Clint Neufeld’s sculptures involve an intricate play between contradictory forms, materials, and purposes. For the last few years, the Saskatchewan-born artist has been working with the most “Saskatchewan” of forms: engines, excavating buckets, and other mechanical devices that are employed with great frequency throughout the province. Yet, unlike the real objects, Neufeld’s sculptures are not made with industrial materials. Rather, they are lovingly handcrafted from such substances as porcelain and wax.
Neufeld works with concepts of masculine identity, his pieces present a dichotomy and a romantic tension between masculine and feminine clichés – delicate motif and car envy. Over the past five years, his ceramic engine sculptures of have won increasing recognition in the Canadian art world. In addition to having been featured in MASS MoCA’s Oh, Canada show last spring, Neufeld has had solo exhibitions at public art galleries across the country and was first runner-up for the 2011 Winifred Shantz Award for Ceramics.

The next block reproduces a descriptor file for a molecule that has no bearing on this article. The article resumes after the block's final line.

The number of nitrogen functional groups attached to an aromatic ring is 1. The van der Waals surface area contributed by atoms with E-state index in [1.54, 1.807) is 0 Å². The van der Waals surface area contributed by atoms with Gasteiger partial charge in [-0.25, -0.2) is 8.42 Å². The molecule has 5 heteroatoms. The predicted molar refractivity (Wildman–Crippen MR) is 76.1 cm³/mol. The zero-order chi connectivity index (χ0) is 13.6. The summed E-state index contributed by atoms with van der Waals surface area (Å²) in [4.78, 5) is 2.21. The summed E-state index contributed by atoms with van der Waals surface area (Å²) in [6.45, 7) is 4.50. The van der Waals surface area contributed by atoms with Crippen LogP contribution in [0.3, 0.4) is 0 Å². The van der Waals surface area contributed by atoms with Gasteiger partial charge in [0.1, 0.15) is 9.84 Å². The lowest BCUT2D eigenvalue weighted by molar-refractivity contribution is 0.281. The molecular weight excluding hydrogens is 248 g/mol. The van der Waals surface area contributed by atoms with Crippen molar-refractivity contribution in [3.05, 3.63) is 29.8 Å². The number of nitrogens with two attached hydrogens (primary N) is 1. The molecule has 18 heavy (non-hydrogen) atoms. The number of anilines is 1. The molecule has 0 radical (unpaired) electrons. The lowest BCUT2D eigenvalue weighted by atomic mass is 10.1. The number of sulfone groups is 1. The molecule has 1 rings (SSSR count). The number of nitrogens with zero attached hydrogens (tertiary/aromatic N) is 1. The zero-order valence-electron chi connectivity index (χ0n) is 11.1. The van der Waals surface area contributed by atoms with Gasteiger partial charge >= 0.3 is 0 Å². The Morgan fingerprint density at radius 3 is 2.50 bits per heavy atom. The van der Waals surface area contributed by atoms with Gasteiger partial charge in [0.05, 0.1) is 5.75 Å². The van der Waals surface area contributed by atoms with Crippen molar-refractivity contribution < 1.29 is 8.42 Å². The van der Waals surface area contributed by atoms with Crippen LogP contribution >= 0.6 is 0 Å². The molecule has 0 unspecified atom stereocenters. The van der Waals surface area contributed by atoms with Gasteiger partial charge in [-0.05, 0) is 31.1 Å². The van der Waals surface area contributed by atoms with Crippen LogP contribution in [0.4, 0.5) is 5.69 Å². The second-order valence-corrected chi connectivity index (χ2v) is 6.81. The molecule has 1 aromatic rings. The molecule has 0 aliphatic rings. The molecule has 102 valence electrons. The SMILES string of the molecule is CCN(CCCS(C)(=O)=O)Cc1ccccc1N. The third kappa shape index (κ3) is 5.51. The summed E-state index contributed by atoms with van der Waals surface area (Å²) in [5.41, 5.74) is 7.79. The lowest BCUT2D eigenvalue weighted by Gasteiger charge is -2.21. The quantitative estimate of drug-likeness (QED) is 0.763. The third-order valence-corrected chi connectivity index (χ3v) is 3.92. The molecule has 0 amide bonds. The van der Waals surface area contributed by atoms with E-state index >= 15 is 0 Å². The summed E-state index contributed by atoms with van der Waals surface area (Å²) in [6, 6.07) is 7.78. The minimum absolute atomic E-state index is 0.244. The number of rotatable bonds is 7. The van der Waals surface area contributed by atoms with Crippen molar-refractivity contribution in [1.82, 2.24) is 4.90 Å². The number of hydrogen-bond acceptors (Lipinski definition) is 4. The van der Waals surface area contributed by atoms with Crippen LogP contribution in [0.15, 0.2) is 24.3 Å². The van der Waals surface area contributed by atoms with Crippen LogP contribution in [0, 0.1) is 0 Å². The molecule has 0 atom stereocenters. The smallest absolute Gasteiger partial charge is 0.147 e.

Prior to pursuing a career in art, Neufeld spent three years with the Canadian military, which included a deployment to the former Yugoslavia in 1994. After a failed attempt pursuing a career as a firefighter, Neufeld began his BFA at the University of Manitoba in Winnipeg and finished at the University of Saskatchewan in Saskatoon. In 2006 he completed his MFA at Concordia University. He now lives and works on acreage near the town of Osler, Saskatchewan.